The New York Times, 25 February 2016
DICTATED FROM ABOVE. An Interview with Sergei Babayan. - ... What is so special about Chopin's music? - Wow! Where do I start? Many things are special, as in all geniuses. First of all, the intensity of the way he felt life and the way he could express this in his ingenious music, in harmony, in his melodies. When I try to find elements that are close to me, it would be the certain nostalgia, and love, and pain, and happiness, and elegance, and effortlessness, and the impeccable taste and perfectionism to the extent that you start to wonder, was it a human being who wrote this music or was it dictated from above? He has a capricious nature; when you do a little too much, it immediately “takes revenge on” you.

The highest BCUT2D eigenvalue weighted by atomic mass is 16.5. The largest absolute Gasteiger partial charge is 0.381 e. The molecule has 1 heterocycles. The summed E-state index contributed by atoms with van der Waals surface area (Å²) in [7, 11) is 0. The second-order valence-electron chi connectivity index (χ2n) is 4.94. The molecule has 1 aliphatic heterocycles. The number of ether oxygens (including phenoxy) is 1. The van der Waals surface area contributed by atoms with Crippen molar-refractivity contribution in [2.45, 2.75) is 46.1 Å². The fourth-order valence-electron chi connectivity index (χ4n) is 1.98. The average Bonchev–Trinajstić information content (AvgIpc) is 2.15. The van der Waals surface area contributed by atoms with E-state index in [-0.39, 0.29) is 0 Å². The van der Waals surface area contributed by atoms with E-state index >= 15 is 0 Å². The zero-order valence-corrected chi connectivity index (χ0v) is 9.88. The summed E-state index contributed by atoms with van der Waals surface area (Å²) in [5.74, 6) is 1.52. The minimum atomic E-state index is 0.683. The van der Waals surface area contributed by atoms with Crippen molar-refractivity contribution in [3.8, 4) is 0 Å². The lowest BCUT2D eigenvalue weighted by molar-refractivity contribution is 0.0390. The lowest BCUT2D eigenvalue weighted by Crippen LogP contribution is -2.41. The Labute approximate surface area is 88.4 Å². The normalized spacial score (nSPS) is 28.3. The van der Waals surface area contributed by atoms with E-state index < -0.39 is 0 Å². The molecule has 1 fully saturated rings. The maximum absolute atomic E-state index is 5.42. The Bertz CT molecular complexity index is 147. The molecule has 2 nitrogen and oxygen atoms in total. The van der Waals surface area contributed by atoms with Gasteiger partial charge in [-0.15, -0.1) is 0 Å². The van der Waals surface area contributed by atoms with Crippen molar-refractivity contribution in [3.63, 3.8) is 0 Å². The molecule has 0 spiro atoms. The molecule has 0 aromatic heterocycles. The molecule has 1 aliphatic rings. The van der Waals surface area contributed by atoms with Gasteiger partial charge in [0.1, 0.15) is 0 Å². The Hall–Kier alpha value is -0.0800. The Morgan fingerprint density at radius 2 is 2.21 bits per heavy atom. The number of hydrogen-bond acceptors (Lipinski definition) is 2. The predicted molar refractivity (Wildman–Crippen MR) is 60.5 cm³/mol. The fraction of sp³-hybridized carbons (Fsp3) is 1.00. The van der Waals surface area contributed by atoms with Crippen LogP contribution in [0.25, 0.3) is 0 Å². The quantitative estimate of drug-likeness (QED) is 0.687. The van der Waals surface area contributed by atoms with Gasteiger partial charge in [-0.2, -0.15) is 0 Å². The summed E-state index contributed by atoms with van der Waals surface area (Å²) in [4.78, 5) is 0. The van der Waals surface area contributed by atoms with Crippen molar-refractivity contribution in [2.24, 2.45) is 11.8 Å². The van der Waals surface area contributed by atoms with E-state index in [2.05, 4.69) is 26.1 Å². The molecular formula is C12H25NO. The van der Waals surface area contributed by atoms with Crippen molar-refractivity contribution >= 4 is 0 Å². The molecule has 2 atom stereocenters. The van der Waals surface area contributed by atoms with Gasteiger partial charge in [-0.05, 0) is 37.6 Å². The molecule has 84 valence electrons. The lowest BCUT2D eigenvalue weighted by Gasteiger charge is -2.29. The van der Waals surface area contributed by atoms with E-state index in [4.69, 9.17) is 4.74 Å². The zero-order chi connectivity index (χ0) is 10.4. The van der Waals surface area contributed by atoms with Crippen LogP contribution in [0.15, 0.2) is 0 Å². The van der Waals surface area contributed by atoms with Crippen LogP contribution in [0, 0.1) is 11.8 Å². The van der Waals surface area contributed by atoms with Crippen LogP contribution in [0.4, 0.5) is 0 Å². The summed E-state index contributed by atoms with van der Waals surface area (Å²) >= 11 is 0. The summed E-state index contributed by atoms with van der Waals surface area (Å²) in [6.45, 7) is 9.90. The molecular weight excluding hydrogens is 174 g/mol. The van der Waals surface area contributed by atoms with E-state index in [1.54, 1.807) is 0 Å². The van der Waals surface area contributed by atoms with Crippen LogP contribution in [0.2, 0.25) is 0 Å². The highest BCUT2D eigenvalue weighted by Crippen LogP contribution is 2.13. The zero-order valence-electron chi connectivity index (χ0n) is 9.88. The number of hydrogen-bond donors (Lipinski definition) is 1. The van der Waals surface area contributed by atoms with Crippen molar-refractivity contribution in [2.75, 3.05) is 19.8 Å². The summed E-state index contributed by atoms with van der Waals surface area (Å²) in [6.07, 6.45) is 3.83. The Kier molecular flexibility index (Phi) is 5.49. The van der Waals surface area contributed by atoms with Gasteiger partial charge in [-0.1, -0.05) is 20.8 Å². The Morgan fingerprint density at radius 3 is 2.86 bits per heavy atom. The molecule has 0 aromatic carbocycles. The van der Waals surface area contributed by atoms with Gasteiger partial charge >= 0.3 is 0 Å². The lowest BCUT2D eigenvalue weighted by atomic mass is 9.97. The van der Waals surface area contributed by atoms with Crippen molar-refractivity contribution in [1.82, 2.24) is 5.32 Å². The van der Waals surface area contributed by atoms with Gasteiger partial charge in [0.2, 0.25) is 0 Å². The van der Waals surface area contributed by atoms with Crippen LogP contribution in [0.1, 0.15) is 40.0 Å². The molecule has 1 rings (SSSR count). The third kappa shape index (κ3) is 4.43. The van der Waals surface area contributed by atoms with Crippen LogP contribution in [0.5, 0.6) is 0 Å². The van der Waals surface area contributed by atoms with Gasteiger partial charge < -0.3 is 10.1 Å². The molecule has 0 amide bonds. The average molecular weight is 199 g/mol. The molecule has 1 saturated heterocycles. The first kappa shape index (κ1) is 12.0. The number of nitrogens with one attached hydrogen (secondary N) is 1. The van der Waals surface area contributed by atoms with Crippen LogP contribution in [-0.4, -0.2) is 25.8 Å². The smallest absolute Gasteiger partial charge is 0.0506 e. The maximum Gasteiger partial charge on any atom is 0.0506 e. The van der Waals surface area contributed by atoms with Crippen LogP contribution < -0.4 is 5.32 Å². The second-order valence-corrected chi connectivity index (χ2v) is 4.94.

Chopin Society of Atlanta, 15 October 2015